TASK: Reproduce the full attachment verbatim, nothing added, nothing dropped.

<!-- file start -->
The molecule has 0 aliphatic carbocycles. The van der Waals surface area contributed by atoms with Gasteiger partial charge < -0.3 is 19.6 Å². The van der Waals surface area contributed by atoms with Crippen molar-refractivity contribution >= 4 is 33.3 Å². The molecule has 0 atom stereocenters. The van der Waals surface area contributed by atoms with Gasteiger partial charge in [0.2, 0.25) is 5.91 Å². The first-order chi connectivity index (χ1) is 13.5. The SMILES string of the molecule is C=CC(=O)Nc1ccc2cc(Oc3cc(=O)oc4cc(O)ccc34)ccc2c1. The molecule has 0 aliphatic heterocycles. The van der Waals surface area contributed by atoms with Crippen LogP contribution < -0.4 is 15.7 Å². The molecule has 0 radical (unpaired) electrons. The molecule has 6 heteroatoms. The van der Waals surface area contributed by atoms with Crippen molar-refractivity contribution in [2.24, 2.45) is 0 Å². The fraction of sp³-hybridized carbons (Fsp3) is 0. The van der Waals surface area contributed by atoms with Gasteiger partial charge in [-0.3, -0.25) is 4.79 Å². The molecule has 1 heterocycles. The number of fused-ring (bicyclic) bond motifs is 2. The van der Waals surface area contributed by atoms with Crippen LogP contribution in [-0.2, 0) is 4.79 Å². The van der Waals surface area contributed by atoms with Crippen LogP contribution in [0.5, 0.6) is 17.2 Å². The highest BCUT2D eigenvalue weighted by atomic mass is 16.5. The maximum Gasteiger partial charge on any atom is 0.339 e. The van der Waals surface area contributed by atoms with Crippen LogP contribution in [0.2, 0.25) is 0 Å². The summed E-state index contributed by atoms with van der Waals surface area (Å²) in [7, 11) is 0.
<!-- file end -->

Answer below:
The molecule has 0 aliphatic carbocycles. The van der Waals surface area contributed by atoms with Gasteiger partial charge < -0.3 is 19.6 Å². The van der Waals surface area contributed by atoms with Crippen molar-refractivity contribution >= 4 is 33.3 Å². The molecule has 0 atom stereocenters. The van der Waals surface area contributed by atoms with Gasteiger partial charge in [0.2, 0.25) is 5.91 Å². The first-order chi connectivity index (χ1) is 13.5. The SMILES string of the molecule is C=CC(=O)Nc1ccc2cc(Oc3cc(=O)oc4cc(O)ccc34)ccc2c1. The molecule has 0 aliphatic heterocycles. The van der Waals surface area contributed by atoms with Crippen LogP contribution < -0.4 is 15.7 Å². The molecule has 0 radical (unpaired) electrons. The molecule has 6 heteroatoms. The van der Waals surface area contributed by atoms with Crippen molar-refractivity contribution in [2.24, 2.45) is 0 Å². The fraction of sp³-hybridized carbons (Fsp3) is 0. The van der Waals surface area contributed by atoms with Gasteiger partial charge in [-0.3, -0.25) is 4.79 Å². The molecule has 1 heterocycles. The number of fused-ring (bicyclic) bond motifs is 2. The van der Waals surface area contributed by atoms with Crippen LogP contribution in [-0.2, 0) is 4.79 Å². The van der Waals surface area contributed by atoms with Crippen LogP contribution in [0.5, 0.6) is 17.2 Å². The highest BCUT2D eigenvalue weighted by atomic mass is 16.5. The maximum Gasteiger partial charge on any atom is 0.339 e. The van der Waals surface area contributed by atoms with Crippen LogP contribution in [0.2, 0.25) is 0 Å². The summed E-state index contributed by atoms with van der Waals surface area (Å²) in [7, 11) is 0.